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Court To Decide On Christmas Displays at Government Buildings in Pittsburgh

October 3, 1988

WASHINGTON (AP) _ The Supreme Court today agreed to decide whether displays of a Christmas nativity scene and a menorah, symbolizing the Jewish holiday of Chanukah, should be allowed at two government buildings in Pittsburgh.

The justices said they will review a ruling that each display violated the constitutionally required separation of church and state.

The American Civil Liberties Union and several Pittsburgh residents challenged the displays in a 1986 lawsuit.

Since 1981, a nativity scene or creche depicting the birth of Jesus Christ has been displayed inside the main entrance to the Allegheny County Courthouse for about six weeks during the Christmas season.

A block away, an 18-foot menorah has been displayed each year on the front steps of the City-County Building since 1982.

A federal trial judge refused to order the dismantling of the displays last Christmas. But the 3rd U.S. Circuit Court of Appeals ruled, by a 2-1 vote last March 15, that the displays unlawfully promote religion.

″The only reasonable conclusion is that by permitting the creche and the menorah to be placed at the buildings the city and county have tacitly endorsed Christianity and Judaism and have therefore acted to advance religion,″ the appeals court ruled.

The creche is owned by the Holy Name Society, a Roman Catholic men’s group. The menorah, a nine-branched candelabrum, was donated by Chabad, a Jewish organization.

The Supreme Court in 1984 allowed communities nationwide to include nativity scenes in officially sponsored holiday displays.

In that ruling, the justices let Pawtucket, R.I., officials place a creche in a Christmas display because such decorations as Santa Claus, reindeer and snowmen also were included.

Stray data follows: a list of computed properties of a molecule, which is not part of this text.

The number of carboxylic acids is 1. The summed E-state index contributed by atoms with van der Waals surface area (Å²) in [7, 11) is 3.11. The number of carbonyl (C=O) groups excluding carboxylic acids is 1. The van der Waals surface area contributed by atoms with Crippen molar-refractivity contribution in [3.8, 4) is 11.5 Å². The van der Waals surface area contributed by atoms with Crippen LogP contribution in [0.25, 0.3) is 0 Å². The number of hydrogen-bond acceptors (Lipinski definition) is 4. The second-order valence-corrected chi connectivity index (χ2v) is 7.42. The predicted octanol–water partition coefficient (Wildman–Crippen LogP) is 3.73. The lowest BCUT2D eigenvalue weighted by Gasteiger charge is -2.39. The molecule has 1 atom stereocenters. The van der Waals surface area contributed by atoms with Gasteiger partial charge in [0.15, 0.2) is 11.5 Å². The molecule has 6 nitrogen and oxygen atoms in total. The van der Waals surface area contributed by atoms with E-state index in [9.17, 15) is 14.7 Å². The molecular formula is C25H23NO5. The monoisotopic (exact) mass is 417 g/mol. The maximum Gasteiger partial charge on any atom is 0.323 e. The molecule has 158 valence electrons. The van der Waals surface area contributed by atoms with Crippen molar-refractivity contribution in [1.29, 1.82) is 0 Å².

But lower courts since have treated the 1984 decision as a narrow one, and have disallowed various Christmas displays deemed too religious.

Since a 1970 Supreme Court ruling, courts have been using a three-part test to determine whether some government action violates church-state separation.

A law or governmental practice is not a violation of religious freedoms if:

-It has a secular, or non-religious purpose.

-Its primary effect neither advances nor inhibits religion.

-It does not foster ″excessive governmental entanglement″ with religion.

The 3rd Circuit court said the displays in Pittsburgh advanced religion, and therefore were unconstitutional.

In dissenting from the appeals court ruling, Judge Joseph F. Weis Jr. said, ″This aggressive ‘neutrality’ ... will lead not to accommodation but to animosity, not to tolerance of but to hostility toward, religion.″

The appeals court decision was appealed by Allegheny County, Pittsburgh and Chabad.

The cases are Allegheny County vs. ACLU, 87-2050; Chabad vs. ACLU, 88-90; and Pittsburgh vs. ACLU, 88-96.

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